A year and a half after the Ally Financial settlement, the Consumer Financial Protection Bureau disclosed more detailed plans for sending out checks to individual consumers from an $80 million restitution fund.
Ally, the CFPB and the U.S. Department of Justice reached a consent order in December 2013, to settle discrimination charges from the CFPB and the U.S. Department of Justice. In addition to restitution, Ally also paid a civil penalty of $18 million.
Patrice Ficklin, CFPB assistant director for fair lending and equal opportunity, said in a recent blog post that Ally is paying Philadelphia-based Heffler Claims Group to serve as administrator for the settlement fund. The administrator is expected to mail packages to borrowers “over the next weeks,” she said, spelling out how consumers can apply for refunds.
The consent order is controversial because of the CFPB’s use of the disparate impact theory to establish discrimination, and because the CFPB’s critics say the statistical method the CFPB uses to identify members of protected classes is unreliable.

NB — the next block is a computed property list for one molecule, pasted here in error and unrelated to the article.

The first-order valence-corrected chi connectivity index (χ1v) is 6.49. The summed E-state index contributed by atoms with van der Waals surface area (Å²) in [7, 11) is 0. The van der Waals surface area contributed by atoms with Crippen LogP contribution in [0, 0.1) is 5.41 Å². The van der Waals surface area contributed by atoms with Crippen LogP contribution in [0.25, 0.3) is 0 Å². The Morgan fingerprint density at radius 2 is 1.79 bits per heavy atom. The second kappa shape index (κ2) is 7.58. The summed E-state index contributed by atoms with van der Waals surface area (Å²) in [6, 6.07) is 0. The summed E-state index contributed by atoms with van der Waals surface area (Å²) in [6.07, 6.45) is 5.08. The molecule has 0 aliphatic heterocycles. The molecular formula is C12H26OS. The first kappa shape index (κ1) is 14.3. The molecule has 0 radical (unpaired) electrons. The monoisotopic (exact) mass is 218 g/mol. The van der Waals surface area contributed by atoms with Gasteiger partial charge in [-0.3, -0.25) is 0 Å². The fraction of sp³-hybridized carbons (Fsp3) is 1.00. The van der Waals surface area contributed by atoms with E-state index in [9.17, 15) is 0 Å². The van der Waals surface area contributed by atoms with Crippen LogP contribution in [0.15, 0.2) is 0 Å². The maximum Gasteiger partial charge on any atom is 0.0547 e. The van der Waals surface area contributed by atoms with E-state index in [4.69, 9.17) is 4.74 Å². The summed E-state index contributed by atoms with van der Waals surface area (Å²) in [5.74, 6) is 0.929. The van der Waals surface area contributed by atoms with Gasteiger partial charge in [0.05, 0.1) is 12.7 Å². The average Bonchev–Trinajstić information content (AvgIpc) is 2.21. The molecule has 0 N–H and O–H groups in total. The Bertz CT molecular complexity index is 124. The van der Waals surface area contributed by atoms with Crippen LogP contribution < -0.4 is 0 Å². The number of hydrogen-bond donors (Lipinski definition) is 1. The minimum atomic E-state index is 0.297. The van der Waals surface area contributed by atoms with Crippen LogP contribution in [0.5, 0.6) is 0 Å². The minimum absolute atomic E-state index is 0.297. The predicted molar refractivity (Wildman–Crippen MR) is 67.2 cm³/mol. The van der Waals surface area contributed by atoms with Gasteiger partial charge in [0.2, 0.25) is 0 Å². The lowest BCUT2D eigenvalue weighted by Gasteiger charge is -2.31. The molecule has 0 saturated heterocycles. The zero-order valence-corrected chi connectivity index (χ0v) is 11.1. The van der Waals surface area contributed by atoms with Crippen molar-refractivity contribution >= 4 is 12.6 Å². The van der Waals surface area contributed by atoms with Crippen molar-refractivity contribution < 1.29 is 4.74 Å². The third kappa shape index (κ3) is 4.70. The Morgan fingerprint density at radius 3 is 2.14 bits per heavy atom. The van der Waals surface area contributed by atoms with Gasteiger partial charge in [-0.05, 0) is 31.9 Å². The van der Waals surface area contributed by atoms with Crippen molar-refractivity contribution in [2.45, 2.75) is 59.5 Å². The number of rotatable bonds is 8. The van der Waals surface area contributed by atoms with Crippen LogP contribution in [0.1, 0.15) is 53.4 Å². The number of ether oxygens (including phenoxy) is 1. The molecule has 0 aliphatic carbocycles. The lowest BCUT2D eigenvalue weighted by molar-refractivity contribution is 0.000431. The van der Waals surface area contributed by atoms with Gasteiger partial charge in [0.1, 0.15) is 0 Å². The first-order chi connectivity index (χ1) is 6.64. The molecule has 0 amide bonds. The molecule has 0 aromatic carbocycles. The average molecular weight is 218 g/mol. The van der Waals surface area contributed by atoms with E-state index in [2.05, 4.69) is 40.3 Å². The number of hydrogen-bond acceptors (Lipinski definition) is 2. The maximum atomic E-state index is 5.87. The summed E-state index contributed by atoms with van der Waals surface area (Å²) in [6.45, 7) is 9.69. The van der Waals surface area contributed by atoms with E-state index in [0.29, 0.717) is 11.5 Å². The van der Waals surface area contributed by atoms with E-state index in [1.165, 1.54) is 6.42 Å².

Auto lenders aren’t allowed to collect data on race or ethnicity, so the CFPB relies on names and addresses to assign a likelihood whether a consumer belongs to a protected class. Ally agreed to the consent order, but denied that it tolerated discrimination in its dealer network.
Ally reiterated that denial written statement last week. Ally also said it wasn’t responsible for the long delay in paying out the settlement. “Ally has also acted with speed and best efforts to comply with the Consent Orders and provide the CFPB and DOJ the information they required for customer remuneration,” the company said.
The CFPB said a total of 235,000 borrowers who are African-American, Hispanic, Asian, or Pacific Islander and who obtained an auto loan from Ally between April 1, 2011, and Dec. 31, 2013, may be eligible for payments from the fund.